For more than a decade, Christine Davis's installations have combined artifacts of the body (contact lenses, a metal dress patterned on genetic encoding sequences), photographs of skies (clouds, solar eclipses), and images of books (English dictionaries, Copernicus's Cosmology) to consider constructions of the self. Taking shape at the intersection of science, pain, and beauty, her work betrays the influence of Deleuze (on rime), Bataille (on Sade), and Kristeva (on love); it's no surprise to learn that Davis's early training was in Paris. This might explain why her installations have always been markedly different from those of other English-Canadian photo-based artists, with the possible exception of Michael Snow.
Pluck, 2000, is Davis's first foray into time-based work. The artist is concerned here with duration and what Henri Bergson identified as "flux," the aspect of perceptual experience that cannot be spatialized in representation. The piece relies on an icon of modern art and cinema, the bird. A large screen made of hundreds of black feathers was suspended in a darkened room. Davis extracted the frames from a found color film of a female trapeze artist, made them into slides, and projected them on the screen in a slow sequence of continuous computerized dissolves, reconfiguring the temporality of the original footage and creating a sense of ephemerality and disintegration. The densely saturated colors--particularly the reds of the velvet rope around the woman's neck, the flower in her hair, and the garish ballerina costume--fuse with the surface of the feathered screen to create an astounding effect: The projected image becomes tactile.
In fact, the variegated light of the dissolving images, reflected and absorbed by the feathers, takes on the quality of an Impressionist painting. It is not only the illusion of brushstrokes created by the feathers that recalls the Impressionist project but also the capturing of an elusive temporality that is both mundane and marvelous. The first image in the sequence is a close-up of the subject's face, mouth and eyes wide open as if in horror; later she smiles as she spins perilously in the air. The trapeze artist relies on split-second timing in this spectacle of danger. Her performance is less an act than a routine: It is precisely through the repetition of the same, through the elimination of chance, that she will succeed in not falling. It is by calculating her movements to the most precise degree--that is, by making her actions cinematic--that she will defy the odds.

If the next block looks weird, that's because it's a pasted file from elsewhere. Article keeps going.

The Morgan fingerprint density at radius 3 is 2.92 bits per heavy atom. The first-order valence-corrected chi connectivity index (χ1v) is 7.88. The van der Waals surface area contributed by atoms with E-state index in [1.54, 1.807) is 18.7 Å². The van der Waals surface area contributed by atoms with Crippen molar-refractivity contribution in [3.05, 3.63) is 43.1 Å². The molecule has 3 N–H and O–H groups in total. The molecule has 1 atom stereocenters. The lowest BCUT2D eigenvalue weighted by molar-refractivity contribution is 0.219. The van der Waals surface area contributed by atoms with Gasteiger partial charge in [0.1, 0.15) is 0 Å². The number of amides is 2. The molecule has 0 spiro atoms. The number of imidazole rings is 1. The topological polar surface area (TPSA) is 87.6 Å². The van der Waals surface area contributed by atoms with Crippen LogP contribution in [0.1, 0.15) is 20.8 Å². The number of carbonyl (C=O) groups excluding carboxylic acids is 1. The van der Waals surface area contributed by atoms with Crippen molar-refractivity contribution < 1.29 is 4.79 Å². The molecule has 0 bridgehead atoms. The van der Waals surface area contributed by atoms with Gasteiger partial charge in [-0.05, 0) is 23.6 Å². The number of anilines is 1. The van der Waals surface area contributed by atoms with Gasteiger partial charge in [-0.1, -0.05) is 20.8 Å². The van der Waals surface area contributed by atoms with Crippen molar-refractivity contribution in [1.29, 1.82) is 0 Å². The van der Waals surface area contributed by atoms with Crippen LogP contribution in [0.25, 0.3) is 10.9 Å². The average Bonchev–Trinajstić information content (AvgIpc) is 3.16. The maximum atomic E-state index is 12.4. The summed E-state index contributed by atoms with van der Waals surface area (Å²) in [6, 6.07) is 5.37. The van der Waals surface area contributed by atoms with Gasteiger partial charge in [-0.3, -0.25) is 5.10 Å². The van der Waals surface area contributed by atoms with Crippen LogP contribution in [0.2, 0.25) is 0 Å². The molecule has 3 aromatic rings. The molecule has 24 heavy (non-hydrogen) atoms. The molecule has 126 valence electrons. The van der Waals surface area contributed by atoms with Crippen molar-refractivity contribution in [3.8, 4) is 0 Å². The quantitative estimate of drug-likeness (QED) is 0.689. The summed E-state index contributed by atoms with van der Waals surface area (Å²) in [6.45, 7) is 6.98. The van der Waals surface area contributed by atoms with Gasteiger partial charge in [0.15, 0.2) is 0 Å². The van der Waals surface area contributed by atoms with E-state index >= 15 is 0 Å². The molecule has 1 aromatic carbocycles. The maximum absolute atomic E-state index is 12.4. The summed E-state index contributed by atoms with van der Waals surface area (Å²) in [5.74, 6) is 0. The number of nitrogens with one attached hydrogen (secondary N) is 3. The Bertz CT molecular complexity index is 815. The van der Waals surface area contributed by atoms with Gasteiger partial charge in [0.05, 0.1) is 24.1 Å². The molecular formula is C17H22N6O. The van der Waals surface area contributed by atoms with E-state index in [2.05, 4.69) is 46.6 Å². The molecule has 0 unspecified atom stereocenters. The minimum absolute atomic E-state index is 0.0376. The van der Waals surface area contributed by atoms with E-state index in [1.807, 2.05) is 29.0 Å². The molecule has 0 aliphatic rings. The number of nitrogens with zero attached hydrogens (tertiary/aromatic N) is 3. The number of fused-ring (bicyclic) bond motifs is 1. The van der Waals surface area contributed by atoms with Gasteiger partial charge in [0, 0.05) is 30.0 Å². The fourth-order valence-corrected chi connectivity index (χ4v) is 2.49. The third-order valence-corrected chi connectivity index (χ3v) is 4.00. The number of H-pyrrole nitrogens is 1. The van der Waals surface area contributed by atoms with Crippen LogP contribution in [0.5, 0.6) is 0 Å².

The installation's title plays across various registers: the plucked feathers of the screen, the trapeze artist plucking the bar from the air as it swings toward her, and finally the process that so disturbed Bergson, extracting a moment from time and reducing it to a sequential, cinematic linearity. All these aspects coalesce around the problematic of flight. Images of flight call to mind not only the photographic experiments of French physiologist Etienne-Jules Marey, the first to take pictures of birds in the wild and reconstitute the illusion of their movement in the studio, but also the work of Romantic artists from Blake to Breton, whose emphasis on freedom relied on flight as a central metaphor. Birds in so many instances have stood for a temporality that needs to be rescued from space, that would provide an escape from the instrumentality of the everyday. In this context, Michael Snow's fiberglass geese hovering in the atrium of Toronto's Eaton Centre shopping mall are a pivotal example, even a culmin ation, of this sense of the end of time, of the profound closure that haunts modernity. With Pluck, Davis picks up where Snow's Flight Stop left off some quarter-century ago, only now the birds are the screen on which "the taming of chance," to use Ian Hacking's expression, is performed.
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|Article Type:||Brief Article|
|Date:||Oct 1, 2001|
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